All agencies in the survey provide a guarantee period (of 3 months to 2 years) during which employers dissatisfied with the performance of the foreign domestic helpers could change for a new one at a preferential service charge. 14 agencies set no limit on the number of maid changes; 17 limited it to once, and 2 allowed twice.  Only 25 agencies would offer a guarantee period to cover foreign domestic helpers who have completed their contracts here.  The service charge for maid change was generally 20% to 50% off; some would offer no discount at all.  But employers should be aware that in changing domestic helpers besides service charge, they may still have to bear other expenses such as payment in lieu of notice for termination, return airfare, etc., together with the arrangement required to take care of home affairs.  
 
In the event the employers have paid and the agencies were unable to offer the foreign domestic helpers of their choice as promised, 10 of the agencies stated they would not provide any refund; 3 would refund partially for instance the contract notarization fee or the airfare to Hong Kong. 17 agencies indicated that if the fault was proved to be on the part of the helper, they would refund in full; but some would require the employer to make a choice for a replacement helper and unless no suitable choice could be found eventually would refund be applicable.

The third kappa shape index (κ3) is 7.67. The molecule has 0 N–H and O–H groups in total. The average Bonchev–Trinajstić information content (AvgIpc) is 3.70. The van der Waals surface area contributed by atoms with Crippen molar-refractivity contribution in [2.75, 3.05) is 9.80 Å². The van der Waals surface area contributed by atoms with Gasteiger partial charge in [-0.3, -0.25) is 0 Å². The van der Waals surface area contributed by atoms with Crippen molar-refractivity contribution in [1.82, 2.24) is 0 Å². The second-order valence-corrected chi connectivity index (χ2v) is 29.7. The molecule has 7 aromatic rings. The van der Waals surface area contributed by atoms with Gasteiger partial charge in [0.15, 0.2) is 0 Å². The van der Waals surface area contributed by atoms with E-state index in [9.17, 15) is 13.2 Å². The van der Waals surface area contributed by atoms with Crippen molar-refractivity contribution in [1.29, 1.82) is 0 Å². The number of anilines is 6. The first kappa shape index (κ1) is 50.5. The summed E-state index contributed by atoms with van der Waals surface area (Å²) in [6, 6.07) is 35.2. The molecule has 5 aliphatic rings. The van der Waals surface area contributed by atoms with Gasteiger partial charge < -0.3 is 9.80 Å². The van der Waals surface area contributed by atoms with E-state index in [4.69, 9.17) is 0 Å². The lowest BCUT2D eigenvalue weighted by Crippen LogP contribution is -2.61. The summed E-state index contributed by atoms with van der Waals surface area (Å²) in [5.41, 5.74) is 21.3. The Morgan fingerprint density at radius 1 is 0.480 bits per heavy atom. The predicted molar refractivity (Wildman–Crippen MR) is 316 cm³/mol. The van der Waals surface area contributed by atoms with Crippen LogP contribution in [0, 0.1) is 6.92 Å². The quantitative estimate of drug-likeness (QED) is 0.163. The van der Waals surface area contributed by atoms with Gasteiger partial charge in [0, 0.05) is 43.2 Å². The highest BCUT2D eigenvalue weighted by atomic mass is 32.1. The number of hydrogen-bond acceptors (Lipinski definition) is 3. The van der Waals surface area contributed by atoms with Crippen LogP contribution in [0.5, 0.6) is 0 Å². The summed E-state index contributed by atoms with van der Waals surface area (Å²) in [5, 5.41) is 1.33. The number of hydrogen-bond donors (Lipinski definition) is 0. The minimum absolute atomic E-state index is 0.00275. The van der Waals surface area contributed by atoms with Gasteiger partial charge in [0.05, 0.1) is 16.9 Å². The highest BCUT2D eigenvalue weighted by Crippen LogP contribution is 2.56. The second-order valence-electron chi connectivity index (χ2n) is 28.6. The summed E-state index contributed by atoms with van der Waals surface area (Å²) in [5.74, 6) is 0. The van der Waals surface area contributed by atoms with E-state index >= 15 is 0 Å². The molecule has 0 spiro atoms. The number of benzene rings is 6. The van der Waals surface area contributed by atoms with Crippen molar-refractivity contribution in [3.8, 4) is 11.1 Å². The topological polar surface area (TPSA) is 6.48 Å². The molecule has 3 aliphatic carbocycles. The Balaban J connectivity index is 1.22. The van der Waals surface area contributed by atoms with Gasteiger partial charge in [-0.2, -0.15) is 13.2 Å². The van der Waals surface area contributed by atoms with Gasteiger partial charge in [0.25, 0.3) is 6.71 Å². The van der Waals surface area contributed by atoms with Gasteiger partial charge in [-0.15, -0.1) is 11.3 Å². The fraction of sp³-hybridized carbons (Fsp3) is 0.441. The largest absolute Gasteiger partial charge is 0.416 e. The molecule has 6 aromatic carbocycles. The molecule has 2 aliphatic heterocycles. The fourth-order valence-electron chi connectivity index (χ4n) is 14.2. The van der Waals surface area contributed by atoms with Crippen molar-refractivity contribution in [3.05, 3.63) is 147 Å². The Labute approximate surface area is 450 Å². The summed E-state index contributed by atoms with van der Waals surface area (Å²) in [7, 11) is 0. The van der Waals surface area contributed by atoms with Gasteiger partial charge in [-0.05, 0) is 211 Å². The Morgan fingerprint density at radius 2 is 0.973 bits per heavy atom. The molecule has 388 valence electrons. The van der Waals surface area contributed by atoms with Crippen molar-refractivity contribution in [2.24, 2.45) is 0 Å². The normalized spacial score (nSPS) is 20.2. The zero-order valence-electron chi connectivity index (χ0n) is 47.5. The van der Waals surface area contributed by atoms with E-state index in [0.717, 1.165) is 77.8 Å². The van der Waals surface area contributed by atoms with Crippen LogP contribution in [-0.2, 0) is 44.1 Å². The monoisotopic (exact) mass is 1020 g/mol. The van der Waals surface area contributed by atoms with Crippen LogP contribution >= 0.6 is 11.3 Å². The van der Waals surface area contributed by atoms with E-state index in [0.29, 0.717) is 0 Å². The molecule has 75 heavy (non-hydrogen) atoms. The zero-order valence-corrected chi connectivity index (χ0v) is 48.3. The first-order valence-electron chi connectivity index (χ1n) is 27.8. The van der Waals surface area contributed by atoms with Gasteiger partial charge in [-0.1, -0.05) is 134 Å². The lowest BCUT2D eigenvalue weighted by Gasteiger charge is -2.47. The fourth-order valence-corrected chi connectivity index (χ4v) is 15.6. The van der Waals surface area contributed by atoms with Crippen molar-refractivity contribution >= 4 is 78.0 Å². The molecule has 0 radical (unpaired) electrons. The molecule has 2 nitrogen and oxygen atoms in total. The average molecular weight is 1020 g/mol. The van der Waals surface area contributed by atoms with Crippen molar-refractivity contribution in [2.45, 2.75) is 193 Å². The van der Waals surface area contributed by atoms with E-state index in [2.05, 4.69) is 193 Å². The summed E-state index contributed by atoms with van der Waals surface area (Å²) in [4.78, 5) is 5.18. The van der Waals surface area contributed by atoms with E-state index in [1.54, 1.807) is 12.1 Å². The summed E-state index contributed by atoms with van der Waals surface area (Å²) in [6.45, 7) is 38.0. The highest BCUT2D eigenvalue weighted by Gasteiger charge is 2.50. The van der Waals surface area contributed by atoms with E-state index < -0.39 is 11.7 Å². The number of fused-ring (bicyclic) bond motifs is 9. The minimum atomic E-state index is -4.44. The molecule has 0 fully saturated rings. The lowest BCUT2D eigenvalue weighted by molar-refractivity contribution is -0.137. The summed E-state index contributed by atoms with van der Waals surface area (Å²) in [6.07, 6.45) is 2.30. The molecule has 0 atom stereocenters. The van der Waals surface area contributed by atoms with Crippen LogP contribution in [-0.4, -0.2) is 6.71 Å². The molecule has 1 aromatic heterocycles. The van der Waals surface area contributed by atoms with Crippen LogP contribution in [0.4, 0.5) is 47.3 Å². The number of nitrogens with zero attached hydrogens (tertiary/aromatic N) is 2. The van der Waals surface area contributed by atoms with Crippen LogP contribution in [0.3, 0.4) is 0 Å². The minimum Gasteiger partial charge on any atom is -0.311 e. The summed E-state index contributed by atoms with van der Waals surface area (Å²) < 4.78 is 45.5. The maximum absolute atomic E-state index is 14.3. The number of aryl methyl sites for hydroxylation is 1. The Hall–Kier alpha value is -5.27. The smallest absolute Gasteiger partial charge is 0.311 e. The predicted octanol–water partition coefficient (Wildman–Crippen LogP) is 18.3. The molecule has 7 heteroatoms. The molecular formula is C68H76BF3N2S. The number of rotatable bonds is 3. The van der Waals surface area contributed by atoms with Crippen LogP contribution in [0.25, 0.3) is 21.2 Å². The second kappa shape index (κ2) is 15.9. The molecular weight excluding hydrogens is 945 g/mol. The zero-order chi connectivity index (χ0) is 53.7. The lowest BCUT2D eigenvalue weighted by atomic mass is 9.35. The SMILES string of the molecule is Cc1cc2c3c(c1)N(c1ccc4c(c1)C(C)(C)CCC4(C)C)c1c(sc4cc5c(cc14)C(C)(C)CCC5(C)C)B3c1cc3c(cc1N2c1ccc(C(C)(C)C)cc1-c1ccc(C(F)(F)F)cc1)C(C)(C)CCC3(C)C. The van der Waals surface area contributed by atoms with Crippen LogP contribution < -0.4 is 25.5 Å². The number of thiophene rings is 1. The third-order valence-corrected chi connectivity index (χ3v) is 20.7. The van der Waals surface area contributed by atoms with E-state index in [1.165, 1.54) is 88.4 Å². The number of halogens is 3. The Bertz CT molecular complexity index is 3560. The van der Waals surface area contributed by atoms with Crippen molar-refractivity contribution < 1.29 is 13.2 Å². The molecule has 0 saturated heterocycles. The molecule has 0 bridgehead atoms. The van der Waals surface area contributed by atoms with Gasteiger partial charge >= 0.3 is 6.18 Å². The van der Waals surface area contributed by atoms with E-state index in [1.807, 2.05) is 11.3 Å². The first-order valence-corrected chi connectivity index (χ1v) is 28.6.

Consumers employing foreign domestic helpers to note the following:
  • Check the Labour Department's Employment Agencies Portal (www.eaa.labour.gov.hk) to ascertain if the intermediary employment agency holds an Employment Agency Licence;
  • Ask the agency if it holds a Business Accreditation Certificate issued by the Consulate General concerned.  Accredited agencies can directly approach and seek the service of the Consulate General in processing the necessary employment contract and documents;
  • Before signing any documents – service agreement, or contract – read carefully the details making sure they correspond with the facts including the provision of refund should the agency be unable to provide the domestic helper as promised, the limitation on maid changes during the guarantee period, etc.  And should you find the terms and conditions of the contract unreasonable, ask for amendment; if the agency refuses, consider seriously about discontinuing its service;
  • Pay heed to ensure the employment intermediary has followed strictly the Labour Department's Code of Practice for Employment Agencies, for instance, if it has provided a service agreement. If in doubt that the intermediary may have contravened the Code, report to the Labour Department's Employment Agencies Administration.
 
The Consumer Council reserves all its right (including copyright) in respect of CHOICE magazine and Online CHOICE